Friday, 2 May 2014

Hard core.....

Last weekend's jaunt involved meeting up with Gary and Paul from over the road and a 60 mile blast through the lanes. And what a blast it was. We didn’t hang around, speeding through Shackerstone up to Congerstone before heading up to Twycross and from there via Orton on the Hill through to Thorpe Constantine and on to Clifton Campville. I can’t remember ever travelling so quickly on the bike. I touched speeds of 28mph with regular long stints around 24mph. The wind was strong but thankfully behind at the key moments. There was no chance of a pause to admire the greening grass, the trees unfurling their finery, the apple blossom, the thick carpet of bright yellow dandelions…. It was about concentration, looking out for potholes and trying to breath.
At Barton under Needwood we finally stopped – 36 miles done is record time. I left the others to pay a visit to my Mum who dully plied me with tea and cake. Two hours later I set off home , bloated and aching from the earlier effort. The journey back was a much more sedate affair – the wind was in my face the whole way – getting back to Netherseal was a drag, legs burning and an overwhelming feeling that I needed to be asleep.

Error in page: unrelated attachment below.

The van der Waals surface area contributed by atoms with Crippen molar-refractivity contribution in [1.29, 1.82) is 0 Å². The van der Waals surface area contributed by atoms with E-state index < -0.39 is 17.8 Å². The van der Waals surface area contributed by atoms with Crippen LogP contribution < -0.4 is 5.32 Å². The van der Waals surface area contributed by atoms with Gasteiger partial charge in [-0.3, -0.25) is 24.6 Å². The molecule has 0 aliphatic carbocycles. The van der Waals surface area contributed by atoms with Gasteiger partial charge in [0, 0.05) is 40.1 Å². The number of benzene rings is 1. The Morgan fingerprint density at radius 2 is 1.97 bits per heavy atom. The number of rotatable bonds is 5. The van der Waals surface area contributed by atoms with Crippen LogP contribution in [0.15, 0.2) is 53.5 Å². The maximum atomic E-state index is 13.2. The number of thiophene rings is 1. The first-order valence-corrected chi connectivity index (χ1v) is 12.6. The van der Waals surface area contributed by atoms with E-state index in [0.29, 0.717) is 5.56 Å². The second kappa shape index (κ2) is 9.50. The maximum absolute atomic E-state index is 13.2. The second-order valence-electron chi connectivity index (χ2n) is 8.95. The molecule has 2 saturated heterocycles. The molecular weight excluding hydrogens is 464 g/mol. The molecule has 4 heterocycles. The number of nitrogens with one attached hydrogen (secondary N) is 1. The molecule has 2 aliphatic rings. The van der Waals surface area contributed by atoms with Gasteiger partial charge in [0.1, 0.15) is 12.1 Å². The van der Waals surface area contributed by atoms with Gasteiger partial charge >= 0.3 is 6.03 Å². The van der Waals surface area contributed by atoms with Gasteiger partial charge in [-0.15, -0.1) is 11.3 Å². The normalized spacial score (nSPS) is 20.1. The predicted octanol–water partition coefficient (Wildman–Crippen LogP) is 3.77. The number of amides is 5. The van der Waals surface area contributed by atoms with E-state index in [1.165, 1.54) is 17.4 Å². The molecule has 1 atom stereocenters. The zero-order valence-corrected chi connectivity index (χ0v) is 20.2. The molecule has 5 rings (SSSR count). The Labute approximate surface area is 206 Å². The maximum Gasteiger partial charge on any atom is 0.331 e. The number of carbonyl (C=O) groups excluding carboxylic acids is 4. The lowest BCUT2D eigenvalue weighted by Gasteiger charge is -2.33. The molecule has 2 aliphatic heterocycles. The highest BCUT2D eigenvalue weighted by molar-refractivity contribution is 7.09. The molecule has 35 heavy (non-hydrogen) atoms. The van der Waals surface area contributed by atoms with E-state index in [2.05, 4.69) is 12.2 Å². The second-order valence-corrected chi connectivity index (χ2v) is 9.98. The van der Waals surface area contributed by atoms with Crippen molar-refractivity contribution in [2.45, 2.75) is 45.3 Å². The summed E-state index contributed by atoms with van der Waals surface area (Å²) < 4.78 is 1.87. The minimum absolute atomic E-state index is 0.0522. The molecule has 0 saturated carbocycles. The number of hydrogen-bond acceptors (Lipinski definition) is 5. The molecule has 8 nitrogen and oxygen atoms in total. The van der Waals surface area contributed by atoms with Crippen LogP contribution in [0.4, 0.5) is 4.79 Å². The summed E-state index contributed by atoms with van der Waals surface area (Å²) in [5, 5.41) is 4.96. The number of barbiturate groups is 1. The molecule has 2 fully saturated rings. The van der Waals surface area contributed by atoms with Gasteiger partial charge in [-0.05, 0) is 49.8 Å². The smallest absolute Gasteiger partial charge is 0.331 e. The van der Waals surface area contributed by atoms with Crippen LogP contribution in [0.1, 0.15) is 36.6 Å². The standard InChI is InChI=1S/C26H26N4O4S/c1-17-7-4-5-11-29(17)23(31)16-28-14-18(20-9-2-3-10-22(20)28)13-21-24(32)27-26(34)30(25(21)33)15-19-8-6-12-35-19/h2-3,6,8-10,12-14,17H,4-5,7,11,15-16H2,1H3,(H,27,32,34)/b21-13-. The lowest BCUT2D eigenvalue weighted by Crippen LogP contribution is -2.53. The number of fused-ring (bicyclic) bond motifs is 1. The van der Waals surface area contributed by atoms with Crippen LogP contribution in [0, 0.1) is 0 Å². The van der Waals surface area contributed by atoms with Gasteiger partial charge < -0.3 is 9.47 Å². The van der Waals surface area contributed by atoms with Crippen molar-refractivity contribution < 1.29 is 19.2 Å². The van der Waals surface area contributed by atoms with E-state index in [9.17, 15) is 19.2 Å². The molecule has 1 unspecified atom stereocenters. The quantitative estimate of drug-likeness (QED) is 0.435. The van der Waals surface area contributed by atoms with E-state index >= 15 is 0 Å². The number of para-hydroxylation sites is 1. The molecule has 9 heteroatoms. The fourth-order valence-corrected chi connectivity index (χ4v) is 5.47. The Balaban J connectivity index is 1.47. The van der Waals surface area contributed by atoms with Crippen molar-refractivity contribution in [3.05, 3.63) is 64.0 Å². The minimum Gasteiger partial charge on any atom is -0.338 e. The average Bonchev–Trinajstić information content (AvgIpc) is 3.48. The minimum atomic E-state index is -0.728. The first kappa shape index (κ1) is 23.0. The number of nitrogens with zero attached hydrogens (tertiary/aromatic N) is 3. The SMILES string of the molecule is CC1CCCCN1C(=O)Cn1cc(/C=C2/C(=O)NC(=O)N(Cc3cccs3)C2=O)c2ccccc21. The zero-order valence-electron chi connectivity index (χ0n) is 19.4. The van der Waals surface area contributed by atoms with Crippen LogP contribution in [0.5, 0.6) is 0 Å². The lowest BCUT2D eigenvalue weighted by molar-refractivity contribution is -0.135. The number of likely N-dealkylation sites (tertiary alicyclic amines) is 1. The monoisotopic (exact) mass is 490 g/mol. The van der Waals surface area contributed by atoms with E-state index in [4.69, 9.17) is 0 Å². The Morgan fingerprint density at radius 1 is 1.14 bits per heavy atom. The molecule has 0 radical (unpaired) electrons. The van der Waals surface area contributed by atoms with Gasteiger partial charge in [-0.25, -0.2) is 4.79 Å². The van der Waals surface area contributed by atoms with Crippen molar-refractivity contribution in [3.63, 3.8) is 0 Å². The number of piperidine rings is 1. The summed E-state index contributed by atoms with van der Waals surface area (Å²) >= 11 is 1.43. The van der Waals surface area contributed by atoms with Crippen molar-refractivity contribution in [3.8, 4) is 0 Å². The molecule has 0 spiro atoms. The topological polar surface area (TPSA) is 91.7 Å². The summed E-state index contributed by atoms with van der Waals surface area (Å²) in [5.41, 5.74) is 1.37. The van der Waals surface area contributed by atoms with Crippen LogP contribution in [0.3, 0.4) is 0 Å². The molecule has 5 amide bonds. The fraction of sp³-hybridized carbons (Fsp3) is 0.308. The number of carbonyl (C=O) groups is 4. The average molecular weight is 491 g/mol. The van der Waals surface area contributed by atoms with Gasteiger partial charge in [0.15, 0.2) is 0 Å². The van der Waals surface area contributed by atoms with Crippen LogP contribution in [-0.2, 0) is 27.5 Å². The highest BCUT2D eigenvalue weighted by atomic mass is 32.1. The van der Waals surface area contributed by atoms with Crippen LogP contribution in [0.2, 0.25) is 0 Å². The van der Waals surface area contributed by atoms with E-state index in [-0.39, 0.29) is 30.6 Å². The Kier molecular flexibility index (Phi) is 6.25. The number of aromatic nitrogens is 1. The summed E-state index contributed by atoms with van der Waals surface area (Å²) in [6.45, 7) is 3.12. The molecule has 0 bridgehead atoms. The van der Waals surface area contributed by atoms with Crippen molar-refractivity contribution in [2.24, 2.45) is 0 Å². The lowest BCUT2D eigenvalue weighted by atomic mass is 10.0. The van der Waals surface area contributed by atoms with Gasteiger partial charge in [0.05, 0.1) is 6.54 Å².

Arriving home was a relief and after a warm shower I felt okay but tired. And then at around midnight a severe leg cramp woke me from slumber. All day on Sunday I could feel the effort in my legs – plus a niggling backache to add to my woes. Nevertheless it was a good, hard workout – we’ll attempt the route again next week, weather (and backache) permitting.

I've just finished an excellent cycling related read - ROULE BRITANNIA - celebrates the fiftieth anniversary of a Briton first completing the Tour de France, the half-century of cultural exchange, and British cycling's fight for recognition that followed. During those fifty years only two Tours would take place without at least one Briton on the start line, and more than fifty British cyclists have taken part. Through exclusive interviews with and profiles of all those who have competed, William Fotheringham gives us the definitive record of their achievement, from those first stumbling efforts and the death of Tom Simpson, to the golden era of Sean Yates and Robert Millar, right up to Chris Boardman, David Millar and the present day glory of Wiggo and Froome.

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